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Diary of Charles Francis Adams, 1862

Sunday 5th

5 January 1862

Tuesday 7th

7 January 1862
6 January 1862
Monday 6th



The Post announced this morning that the Steamer had arrived from America without despatches or information. It looked official and turned out wholly false. These are incident to troubled times. Mr Parkes and Mr Evans both came in. The former to tell me that he had information which led him to conclude that the ministers considered the difficulty as settled. The latter wished to get from me a letter upon the tenth article of Jay’s Treaty. I promised I would write after seeing his inquiry. He did not press it. Both are very fearful of the meeting of Parliament, and showed me letters from Mr Cobden urging the rescinding of the blockade. I replied that we might as well be asked to give up our struggle altogether. The consequence of such a policy in England would be war, and the desolation of the cotton country. They seemed to agree to this. So if we get rid of this affair, we have a worse left on our hands. Mr Weed came in afterwards, and we talked it over. My day was rather quiet. Mr Reuter came to beg, if I should have a private telegraph from the American government that I would give him such part of it as might be communicated. He said that he had from all quarters of Europe anxious solicitation for it. He little imagines how entirely my government keeps me without information. Nothing of the Steamer. I followed up Lord Malmesbury to the time of his success at the Hague.4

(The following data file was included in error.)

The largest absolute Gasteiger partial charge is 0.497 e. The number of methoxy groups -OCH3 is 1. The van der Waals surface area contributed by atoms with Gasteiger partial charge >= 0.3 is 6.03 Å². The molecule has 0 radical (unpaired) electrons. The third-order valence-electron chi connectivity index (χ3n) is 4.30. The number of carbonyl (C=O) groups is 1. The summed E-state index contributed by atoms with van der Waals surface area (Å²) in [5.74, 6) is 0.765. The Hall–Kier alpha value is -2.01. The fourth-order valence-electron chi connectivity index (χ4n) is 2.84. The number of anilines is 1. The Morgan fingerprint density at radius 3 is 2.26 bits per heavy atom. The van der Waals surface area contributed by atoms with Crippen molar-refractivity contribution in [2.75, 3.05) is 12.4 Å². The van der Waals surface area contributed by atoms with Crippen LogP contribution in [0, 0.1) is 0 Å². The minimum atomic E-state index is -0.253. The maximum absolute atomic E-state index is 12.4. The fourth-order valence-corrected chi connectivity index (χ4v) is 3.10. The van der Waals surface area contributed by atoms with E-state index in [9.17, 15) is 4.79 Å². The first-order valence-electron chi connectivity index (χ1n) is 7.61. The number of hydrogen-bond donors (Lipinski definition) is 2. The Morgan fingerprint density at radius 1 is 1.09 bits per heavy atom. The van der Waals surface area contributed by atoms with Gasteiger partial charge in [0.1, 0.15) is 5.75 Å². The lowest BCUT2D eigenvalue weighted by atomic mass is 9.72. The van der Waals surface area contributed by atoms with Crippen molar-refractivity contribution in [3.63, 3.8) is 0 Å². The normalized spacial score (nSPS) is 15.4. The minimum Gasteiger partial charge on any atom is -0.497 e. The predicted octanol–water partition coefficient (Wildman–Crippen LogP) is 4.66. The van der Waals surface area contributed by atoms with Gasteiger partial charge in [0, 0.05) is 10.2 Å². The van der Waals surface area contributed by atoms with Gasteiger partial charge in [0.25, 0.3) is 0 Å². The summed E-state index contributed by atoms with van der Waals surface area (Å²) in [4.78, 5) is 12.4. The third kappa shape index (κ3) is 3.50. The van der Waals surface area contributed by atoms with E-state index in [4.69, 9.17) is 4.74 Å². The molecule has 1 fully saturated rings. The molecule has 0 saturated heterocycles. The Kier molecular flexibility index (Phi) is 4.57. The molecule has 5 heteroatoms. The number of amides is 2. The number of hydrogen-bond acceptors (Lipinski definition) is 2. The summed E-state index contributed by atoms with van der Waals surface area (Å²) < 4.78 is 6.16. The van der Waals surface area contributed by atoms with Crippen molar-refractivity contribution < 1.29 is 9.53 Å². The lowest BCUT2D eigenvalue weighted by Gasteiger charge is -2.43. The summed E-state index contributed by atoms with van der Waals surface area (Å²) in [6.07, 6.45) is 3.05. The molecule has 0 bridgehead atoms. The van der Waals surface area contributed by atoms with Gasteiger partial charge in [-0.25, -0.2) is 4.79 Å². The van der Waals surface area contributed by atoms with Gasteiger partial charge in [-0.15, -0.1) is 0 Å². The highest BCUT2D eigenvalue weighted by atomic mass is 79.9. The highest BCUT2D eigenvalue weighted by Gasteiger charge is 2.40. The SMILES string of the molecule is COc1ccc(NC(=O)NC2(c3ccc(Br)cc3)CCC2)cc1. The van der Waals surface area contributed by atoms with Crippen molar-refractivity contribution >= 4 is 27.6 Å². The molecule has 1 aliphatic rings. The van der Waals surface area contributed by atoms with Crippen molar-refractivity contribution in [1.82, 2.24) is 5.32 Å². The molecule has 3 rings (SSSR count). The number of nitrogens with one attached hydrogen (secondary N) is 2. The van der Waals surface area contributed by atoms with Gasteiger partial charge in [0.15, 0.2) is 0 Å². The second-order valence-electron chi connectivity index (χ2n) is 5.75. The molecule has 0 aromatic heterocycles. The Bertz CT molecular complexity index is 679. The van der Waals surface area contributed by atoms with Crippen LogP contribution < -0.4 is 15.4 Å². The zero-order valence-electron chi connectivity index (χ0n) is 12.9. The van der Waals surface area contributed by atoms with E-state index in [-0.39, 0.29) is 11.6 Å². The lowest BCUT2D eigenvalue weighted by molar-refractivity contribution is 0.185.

Cite web page as:

Charles Francis Adams, Sr., [date of entry], diary, in Charles Francis Adams, Sr.: The Civil War Diaries (Unverified Transcriptions). Boston: Massachusetts Historical Society, 2015. http://www.masshist.org/publications/cfa-civil-war/view?id=DCA62d006